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Is it possible that something has no purpose or cause? In that life has no purpose or no cause, it just exists. The same with the universe.

Or everything has a cause or purpose, it's just we don't know it, either because we don't have enough brain power as a species, or because humanity hasn't advanced so far yet.


I've found an answer to this question in Aristotelian ethics. Thanks everyone for answering.

Yet, if action A is done towards achieving goal B, then goal B also would have a goal, goal C, and goal C also would have a goal, and so would continue this pattern, until something stopped its infinite regression. Aristotle's solution is the Highest Good, which is desirable for its own sake, it is its own goal. The Highest Good is not desirable for the sake of achieving some other good, and all other "goods" desirable for its sake. This involves achieving eudaemonia, usually translated as "happiness", "well-being", "flourishing", and "excellence".

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  • Welcome! This is a little casual as currently posed -- is there any chance I might persuade you to develop this a bit further, maybe to tell us about your context and motivations? For instance, what might you be studying or reading that makes this problem an interesting or urgent concern for you? What might you have found out so far? (In passing, you might also tell us a little bit about your degree of familiarity with academic philosophy.)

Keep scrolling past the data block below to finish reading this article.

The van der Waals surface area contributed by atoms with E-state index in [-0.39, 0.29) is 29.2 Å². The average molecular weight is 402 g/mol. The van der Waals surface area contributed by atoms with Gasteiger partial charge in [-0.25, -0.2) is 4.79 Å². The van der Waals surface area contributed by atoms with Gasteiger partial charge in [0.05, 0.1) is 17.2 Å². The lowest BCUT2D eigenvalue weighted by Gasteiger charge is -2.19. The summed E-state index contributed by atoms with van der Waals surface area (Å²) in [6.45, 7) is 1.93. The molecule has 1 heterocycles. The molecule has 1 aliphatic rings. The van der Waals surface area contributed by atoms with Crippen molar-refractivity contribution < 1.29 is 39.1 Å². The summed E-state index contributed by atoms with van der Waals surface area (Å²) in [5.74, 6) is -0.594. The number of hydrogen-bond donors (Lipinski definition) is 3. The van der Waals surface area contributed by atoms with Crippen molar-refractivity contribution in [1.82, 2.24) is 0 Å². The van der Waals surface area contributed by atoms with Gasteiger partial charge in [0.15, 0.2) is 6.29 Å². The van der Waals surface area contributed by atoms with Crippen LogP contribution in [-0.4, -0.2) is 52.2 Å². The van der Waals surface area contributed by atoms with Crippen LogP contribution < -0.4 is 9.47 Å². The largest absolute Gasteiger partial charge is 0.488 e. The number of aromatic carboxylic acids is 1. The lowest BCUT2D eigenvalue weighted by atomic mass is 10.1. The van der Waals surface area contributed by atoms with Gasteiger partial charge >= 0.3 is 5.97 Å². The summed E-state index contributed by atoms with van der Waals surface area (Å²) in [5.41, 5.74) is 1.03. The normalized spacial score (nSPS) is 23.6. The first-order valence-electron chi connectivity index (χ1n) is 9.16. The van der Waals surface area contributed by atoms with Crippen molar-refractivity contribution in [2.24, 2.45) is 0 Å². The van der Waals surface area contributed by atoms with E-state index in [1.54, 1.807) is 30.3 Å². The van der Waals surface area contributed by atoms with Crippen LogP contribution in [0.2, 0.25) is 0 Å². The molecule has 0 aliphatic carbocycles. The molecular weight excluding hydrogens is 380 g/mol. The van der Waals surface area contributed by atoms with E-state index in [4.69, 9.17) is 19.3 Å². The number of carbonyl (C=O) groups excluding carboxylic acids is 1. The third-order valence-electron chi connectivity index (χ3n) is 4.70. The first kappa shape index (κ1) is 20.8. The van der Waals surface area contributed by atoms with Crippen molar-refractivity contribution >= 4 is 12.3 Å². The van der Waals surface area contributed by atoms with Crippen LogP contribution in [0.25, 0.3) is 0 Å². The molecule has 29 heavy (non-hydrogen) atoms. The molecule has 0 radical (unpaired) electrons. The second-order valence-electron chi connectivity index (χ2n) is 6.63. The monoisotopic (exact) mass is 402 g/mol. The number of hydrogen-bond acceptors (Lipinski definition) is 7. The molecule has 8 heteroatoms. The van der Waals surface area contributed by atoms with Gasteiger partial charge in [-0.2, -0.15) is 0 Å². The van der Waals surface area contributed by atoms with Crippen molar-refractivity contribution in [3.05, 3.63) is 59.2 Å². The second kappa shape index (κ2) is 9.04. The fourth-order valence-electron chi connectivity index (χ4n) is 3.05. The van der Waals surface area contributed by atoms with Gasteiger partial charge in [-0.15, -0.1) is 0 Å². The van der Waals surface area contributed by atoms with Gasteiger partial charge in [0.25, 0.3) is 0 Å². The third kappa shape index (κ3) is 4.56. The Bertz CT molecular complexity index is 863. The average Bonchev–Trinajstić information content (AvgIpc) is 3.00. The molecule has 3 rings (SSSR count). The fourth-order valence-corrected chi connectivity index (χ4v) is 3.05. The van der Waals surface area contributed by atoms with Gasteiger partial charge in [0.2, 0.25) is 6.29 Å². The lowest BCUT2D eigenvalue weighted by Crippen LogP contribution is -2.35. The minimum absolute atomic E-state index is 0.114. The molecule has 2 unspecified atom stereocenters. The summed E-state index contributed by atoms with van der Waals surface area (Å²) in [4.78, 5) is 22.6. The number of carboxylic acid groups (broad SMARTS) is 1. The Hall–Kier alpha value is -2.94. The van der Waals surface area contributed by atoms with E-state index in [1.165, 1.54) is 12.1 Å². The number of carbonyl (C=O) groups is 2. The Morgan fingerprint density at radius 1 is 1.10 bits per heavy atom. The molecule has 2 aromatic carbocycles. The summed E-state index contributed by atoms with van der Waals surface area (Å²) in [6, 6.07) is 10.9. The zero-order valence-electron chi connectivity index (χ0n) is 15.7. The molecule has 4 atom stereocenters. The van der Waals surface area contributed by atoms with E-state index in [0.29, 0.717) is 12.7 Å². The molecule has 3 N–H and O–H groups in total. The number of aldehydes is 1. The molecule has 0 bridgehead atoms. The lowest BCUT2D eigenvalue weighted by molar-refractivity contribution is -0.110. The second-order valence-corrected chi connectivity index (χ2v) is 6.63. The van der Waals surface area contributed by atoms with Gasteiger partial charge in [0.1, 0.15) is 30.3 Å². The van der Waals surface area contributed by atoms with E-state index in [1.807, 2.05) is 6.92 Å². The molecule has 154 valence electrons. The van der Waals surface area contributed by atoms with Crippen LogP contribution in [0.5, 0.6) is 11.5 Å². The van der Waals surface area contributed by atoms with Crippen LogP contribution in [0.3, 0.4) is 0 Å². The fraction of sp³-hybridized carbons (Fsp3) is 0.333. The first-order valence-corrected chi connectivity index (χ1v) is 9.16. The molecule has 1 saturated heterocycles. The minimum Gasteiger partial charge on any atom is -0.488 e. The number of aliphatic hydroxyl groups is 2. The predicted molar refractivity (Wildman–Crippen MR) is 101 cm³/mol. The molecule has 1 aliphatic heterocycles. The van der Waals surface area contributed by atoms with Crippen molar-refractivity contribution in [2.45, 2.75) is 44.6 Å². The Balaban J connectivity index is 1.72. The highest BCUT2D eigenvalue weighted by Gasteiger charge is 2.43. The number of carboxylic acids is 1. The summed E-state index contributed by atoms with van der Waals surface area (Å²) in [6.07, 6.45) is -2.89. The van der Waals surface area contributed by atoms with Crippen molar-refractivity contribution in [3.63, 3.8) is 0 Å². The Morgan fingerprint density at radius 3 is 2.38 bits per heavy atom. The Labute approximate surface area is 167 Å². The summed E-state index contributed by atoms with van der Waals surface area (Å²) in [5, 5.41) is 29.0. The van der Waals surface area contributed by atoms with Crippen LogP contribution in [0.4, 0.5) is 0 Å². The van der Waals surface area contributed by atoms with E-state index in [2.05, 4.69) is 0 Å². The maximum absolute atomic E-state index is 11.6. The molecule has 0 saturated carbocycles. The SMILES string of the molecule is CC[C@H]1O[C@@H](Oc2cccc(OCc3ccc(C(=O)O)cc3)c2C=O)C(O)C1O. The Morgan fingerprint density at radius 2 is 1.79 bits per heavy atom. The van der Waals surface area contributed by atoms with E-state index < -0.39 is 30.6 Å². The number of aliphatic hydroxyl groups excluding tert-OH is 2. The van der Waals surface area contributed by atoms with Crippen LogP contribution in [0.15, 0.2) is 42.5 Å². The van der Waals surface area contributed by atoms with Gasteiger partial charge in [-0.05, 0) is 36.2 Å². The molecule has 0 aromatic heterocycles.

– Joseph Weissman
    Dec 26 '11 at 4:30
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    Funny thing is, answer to each one of your question is, "We don't know for sure as of now and we also don't know if we can know." Dec 27 '11 at 12:50
  • Maybe it's just me but I see 'cause' and 'purpose' as fundamentally distinct notions, whereas they seem to be equated here...
    – stoicfury
    Jan 5 '12 at 18:17
  • I've found an answer to this question in Aristotelian ethics. Thanks everyone for answering
    – siamii
    Jan 6 '12 at 0:45
  • Yet, if action A is done towards achieving goal B, then goal B also would have a goal, goal C, and goal C also would have a goal, and so would continue this pattern, until something stopped its infinite regression. Aristotle's solution is the Highest Good, which is desirable for its own sake, it is its own goal. The Highest Good is not desirable for the sake of achieving some other good, and all other "goods" desirable for its sake. This involves achieving eudaemonia, usually translated as "happiness", "well-being", "flourishing", and "excellence".
    – siamii
    Jan 6 '12 at 0:46
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Yes, there are philosophers who would argue that this is the case. The most obvious place to begin would be with the Existentialists.

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